However, PR Paul soon swayed me. Somehow, he brought a feel-good factor back to the club, even though we were bottom. He showed passion, completely different from standing arms crossed on the touchline. Performances started getting better, despite our squad. How Preston had their ‘keeper sent off, and then one of their players making a heroic save whilst playing in goal to keep out Danny Rowe’s rocket of a shot, I will never know! How we only came away with a point from the Madjeski, I will never know! It felt unlucky at times, but sometimes we just darn right deserved it.

New Year’s Day, Millwall, Spence lazily letting the ball out for a corner. A corner which Millwall scored from (we looked great that first half, Steve Morison comes on at half time and then, suddenly, we are like ‘nope’). Spence was never seen again. Rightfully so, I never rated him. Lambert brought in Alan Judge, but he was ineffective, but looked promising for our ‘League One Tour’.

James Bree, Colin Quaner, and Will Keane also joined, but it was not enough. Not really. We beat Rotherham, but that is nothing spectacular. The damage left from Hurst and Doig was just too much to overcome. For Lambert, anyway. A better manager? Maybe not.

Unfortunately, we will never know. Most of us accepted it was Hurst’s fault, though. In hindsight, I do think Lambert’s PR was just propaganda, a cover-up for the ineffectiveness he brought to the club. Look at how he reacted at Carrow Road. PR masterclass, although I do believe he was genuinely frustrated.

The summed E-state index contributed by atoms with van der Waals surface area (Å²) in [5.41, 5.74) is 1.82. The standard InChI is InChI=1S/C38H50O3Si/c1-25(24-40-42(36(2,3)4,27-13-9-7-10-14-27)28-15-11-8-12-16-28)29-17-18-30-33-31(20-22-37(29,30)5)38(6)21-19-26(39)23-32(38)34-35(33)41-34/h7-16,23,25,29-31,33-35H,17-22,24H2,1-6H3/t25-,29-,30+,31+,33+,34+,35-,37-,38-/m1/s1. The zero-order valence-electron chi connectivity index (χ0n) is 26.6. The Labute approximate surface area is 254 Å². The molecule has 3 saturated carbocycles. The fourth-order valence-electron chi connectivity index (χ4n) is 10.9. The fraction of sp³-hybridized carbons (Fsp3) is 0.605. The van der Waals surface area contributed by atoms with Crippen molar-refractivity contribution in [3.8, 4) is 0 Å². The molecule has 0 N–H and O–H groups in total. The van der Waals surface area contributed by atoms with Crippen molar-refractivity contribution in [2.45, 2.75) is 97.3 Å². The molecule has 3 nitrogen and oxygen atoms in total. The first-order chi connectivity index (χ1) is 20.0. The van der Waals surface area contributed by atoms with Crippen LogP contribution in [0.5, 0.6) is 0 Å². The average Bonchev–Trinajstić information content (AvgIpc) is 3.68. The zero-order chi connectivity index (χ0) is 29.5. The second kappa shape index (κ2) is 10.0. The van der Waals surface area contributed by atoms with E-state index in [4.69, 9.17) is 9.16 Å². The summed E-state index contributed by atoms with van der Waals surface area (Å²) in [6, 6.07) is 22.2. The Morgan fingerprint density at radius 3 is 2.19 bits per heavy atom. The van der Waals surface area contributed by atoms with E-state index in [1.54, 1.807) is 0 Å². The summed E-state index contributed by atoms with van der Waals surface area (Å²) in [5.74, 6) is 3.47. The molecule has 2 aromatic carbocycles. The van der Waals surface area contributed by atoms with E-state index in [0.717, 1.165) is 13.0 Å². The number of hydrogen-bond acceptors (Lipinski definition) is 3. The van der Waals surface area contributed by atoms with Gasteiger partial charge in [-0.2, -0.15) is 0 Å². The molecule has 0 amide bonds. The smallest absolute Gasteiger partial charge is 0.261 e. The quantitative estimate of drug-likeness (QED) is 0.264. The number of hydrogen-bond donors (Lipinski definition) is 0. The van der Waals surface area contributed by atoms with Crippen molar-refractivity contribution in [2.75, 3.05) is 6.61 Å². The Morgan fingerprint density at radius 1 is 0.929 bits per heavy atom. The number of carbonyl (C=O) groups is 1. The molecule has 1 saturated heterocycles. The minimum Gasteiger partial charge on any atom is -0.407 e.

April 13th was the day our club was relegated down to League One and the first time that we had dropped down to the third tier after sixty-two years after a draw to Birmingham at home.

The reception after the game was unbelievable, emotional. Our support was shown after the game, but we had all accepted it months before that moment happened. The football had been better, more attractive than it was under Mick, but we just could not score goals.

Freddie Sears was our best-attacking player, but we had lost the players that provided our strength the season before in McGoldrick, Waghorn and Garner.

In hindsight, we were troubled ever since they left, and we just did not replace them efficiently.

Luke Chambers did not deserve the player of the season award – nobody did.

Yes, he has been a great servant, but quite frankly, he had been rubbish. The only positive that I could muster was that the likes of Judge, Nolan, Nsiala, Edwards, etc., all looked promising under a man who had already taken Norwich out of this league with the first time of asking, and if that was the case we would be able to gain promotion back to the Championship straight away.

Especially after that last game against Leeds. I still do not understand where that came from! Instead, that failed miserably, as we all know!

Thanks for reading. I know the topic of relegation is not enjoyable, but I enjoyed writing my flashback article nonetheless!

Thomas Seggons